An Analysis Of Experiment Station Funding Decisions
The decision-making process by which academic departments within an experiment station allocate funds among commodities is examined. The decision to conduct research on some commodities and not on others introduces a problem of censored dependent variables. In order to overcome this problem, a simultaneous equations model with selectivity was used; it was applied to data from the Idaho Experiment Station. The results indicated a simultaneous relationship between research funding levels and expected benefits. Marginal products of one dollar in research investment were $53.80 for applied research, and $8.49 for maintenance research.
Volume (Year): 15 (1990)
Issue (Month): 02 (December)
|Contact details of provider:|| Web page: http://waeaonline.org/|
More information through EDIRC
References listed on IDEAS
Please report citation or reference errors to , or , if you are the registered author of the cited work, log in to your RePEc Author Service profile, click on "citations" and make appropriate adjustments.:
- Lee, Lung-fei & Maddala, G S & Trost, R P, 1980. "Asymptotic Covariance Matrices of Two-Stage Probit and Two-Stage Tobit Methods for Simultaneous Equations Models with Selectivity," Econometrica, Econometric Society, vol. 48(2), pages 491-503, March.
- Lyu, Syu-Jyun Larry & White, Fred C. & Lu, Yao-Chi, 1984. "Estimating Effects Of Agricultural Research And Extension Expenditures On Productivity: A Translog Production Function Approach," Southern Journal of Agricultural Economics, Southern Agricultural Economics Association, vol. 16(02), December.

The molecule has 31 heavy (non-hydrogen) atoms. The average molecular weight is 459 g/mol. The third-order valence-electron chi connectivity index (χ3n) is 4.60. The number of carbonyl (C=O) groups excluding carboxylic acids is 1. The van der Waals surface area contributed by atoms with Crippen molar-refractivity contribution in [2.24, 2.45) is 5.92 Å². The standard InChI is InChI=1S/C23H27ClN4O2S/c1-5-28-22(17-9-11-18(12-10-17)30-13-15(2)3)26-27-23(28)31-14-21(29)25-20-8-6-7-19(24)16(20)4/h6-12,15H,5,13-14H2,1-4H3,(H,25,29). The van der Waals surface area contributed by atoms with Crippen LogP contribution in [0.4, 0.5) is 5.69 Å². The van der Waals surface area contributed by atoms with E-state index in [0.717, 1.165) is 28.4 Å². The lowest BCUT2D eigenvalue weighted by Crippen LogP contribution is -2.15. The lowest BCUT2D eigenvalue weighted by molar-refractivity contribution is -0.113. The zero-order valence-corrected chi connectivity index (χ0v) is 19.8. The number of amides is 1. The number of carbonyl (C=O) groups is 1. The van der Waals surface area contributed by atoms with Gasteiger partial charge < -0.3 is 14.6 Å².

- Kenny, Lawrence W, et al, 1979. "Returns to College Education: An Investigation of Self-Selection Bias Based on the Project Talent Data," International Economic Review, Department of Economics, University of Pennsylvania and Osaka University Institute of Social and Economic Research Association, vol. 20(3), pages 775-89, October.
When requesting a correction, please mention this item's handle: RePEc:ags:wjagec:32065. See general information about how to correct material in RePEc.
For technical questions regarding this item, or to correct its authors, title, abstract, bibliographic or download information, contact: (AgEcon Search)
If you have authored this item and are not yet registered with RePEc, we encourage you to do it here. This allows to link your profile to this item. It also allows you to accept potential citations to this item that we are uncertain about.
If references are entirely missing, you can add them using this form.
If the full references list an item that is present in RePEc, but the system did not link to it, you can help with this form.
If you know of missing items citing this one, you can help us creating those links by adding the relevant references in the same way as above, for each refering item. If you are a registered author of this item, you may also want to check the "citations" tab in your profile, as there may be some citations waiting for confirmation.
Please note that corrections may take a couple of weeks to filter through the various RePEc services.